Ouray (YOUray) is awesome. It is located in the San Juan Mountains, where many of the mountain peaks are over 14,000 feet.
We have driven through Ouray before but this was our first time staying here - unfortunately we could only get a spot for 3 days. I think we'll be back. We had a great view from our RV space, somewhat hazy the first few days due to smoke from the terrible California fires.
We spent our time hiking and looking at mountains, cliffs, waterfalls and rivers. One hike took us to the bottom of Box Canyon to see the falls which plunge 285 feet. The water is low due to the drought, but still seemed to be going through at a pretty good clip. In the photo below, water is cascading down a chute just above the outlet at the bottom.
Much of this area was mined for many years. Old mining equipment can be seen behind Brian.
The Million Dollar Highway, listed as one of the most dangerous roads in the world, stretches for about 25 miles and follows the route of U.S. 550 between Silverton and Ouray. It's also one of the most spectacular roads in the world. It goes over Red Mountain Pass, named for the mountains it passes through.
We (Brian) drove the Million Dollar Highway several years ago with the Bus towing our car. While it could be a bit hairy at times, it was doable as long as we took our time. We came into Ouray this year from another direction so decided to take the car back on part of the route. We were able to stop and enjoy more of the scenery.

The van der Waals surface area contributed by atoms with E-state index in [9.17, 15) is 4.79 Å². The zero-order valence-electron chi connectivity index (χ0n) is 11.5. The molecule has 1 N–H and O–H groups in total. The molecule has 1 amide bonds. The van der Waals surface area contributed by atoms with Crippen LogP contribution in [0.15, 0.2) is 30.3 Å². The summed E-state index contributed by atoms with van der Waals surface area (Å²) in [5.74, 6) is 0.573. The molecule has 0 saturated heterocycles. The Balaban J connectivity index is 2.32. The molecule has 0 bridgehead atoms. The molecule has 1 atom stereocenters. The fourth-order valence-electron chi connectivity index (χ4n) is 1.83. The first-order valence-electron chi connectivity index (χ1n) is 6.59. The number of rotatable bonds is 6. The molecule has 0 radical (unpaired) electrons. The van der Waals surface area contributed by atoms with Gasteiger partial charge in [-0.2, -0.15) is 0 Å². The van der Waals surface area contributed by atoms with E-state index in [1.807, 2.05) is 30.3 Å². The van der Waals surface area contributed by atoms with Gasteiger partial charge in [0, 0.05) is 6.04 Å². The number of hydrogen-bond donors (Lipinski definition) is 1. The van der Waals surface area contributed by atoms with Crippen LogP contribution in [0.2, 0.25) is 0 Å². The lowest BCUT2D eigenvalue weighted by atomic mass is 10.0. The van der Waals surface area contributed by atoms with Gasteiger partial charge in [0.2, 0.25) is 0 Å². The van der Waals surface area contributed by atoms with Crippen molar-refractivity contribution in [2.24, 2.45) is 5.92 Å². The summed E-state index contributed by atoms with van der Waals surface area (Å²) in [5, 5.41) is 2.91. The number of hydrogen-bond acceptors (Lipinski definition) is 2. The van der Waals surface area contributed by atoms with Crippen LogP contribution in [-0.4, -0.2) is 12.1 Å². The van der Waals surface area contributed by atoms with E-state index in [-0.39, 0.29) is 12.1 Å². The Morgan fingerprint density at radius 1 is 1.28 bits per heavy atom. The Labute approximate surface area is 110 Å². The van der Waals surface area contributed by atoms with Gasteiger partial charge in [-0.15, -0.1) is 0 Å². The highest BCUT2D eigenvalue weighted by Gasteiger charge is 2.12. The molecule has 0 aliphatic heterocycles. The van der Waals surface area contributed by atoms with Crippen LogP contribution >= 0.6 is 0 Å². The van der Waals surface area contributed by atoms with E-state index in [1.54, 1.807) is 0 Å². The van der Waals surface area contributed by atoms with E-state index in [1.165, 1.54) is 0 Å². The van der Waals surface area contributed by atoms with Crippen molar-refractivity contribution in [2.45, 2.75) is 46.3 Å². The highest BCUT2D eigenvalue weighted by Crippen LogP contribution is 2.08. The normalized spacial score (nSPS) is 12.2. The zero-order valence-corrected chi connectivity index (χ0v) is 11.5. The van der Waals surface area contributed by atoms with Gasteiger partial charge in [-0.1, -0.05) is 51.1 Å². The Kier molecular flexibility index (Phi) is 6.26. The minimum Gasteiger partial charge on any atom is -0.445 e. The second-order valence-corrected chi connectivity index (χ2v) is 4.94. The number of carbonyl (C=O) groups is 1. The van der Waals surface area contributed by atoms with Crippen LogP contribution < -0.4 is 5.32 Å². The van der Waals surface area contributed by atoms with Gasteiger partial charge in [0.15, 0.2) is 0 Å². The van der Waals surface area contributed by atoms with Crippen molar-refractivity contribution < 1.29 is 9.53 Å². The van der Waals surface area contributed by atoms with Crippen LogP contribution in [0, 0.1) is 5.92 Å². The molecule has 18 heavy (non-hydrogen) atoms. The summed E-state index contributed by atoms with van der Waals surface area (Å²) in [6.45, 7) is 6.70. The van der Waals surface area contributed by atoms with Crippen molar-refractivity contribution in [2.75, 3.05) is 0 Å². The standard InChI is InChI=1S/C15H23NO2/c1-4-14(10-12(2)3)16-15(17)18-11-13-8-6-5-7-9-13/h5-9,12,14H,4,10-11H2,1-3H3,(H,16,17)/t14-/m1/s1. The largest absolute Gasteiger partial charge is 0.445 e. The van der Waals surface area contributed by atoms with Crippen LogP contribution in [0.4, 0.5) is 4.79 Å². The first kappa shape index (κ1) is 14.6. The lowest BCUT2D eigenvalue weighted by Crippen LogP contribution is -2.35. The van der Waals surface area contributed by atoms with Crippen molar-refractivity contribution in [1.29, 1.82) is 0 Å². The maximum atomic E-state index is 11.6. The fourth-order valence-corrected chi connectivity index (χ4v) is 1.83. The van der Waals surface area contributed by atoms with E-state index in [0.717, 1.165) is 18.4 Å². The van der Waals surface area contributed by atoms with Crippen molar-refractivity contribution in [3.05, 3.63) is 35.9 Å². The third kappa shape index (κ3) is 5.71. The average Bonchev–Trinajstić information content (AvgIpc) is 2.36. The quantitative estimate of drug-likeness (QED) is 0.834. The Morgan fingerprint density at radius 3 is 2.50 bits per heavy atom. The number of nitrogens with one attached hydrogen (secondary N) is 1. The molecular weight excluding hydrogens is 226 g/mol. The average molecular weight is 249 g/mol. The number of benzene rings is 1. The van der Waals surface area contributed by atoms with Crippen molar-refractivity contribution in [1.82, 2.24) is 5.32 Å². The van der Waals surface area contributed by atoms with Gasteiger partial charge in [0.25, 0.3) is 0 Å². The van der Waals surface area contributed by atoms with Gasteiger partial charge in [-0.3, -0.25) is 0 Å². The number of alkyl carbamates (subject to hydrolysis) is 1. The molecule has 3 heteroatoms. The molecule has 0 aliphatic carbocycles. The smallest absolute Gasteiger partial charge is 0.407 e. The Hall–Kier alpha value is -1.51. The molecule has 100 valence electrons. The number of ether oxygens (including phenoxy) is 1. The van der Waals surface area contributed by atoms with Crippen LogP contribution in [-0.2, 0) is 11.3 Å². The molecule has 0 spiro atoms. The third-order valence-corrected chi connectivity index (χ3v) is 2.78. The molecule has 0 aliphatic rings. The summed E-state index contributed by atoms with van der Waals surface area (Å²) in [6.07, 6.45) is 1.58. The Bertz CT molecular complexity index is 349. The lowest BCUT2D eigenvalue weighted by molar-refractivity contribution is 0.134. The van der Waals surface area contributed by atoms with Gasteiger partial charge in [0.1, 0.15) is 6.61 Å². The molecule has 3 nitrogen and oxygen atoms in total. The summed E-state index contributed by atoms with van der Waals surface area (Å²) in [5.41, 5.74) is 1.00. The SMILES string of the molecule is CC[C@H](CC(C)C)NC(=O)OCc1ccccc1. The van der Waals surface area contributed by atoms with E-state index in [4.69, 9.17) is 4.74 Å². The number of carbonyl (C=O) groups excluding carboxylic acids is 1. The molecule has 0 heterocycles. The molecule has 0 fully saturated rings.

The origin of the name Million Dollar Highway, built primarily by Otto Mears, is disputed. There are several legends including that it cost a million dollars a mile to build in the 1920s, or that its fill dirt contains a million dollars in gold ore. Who knows.
This was once an area rich in ore containing silver and gold. The remains of the Yankee Girl mine are part of the Idarado Mine. Evidently there was such a rich vein of silver that the ore was sent straight to the smelter. Mine tailings, a trestle, and buildings are still visible. As we understand it, there is a major clean-up operation going on.
It's possible to drive through the old Yankee Girl town. I'm guessing it was one of those company towns where everyone depended on the company for everything, probably never getting out of debt to the company - 'I owe my soul to the company store.'
It also seems that this is the Jeep and ATV/UTV capital of the world. We've never seen so many of them in one place. It makes sense, though, because there are a multitude of trails through the mountains and mines. Pretty cool - maybe next time we'll rent a Jeep.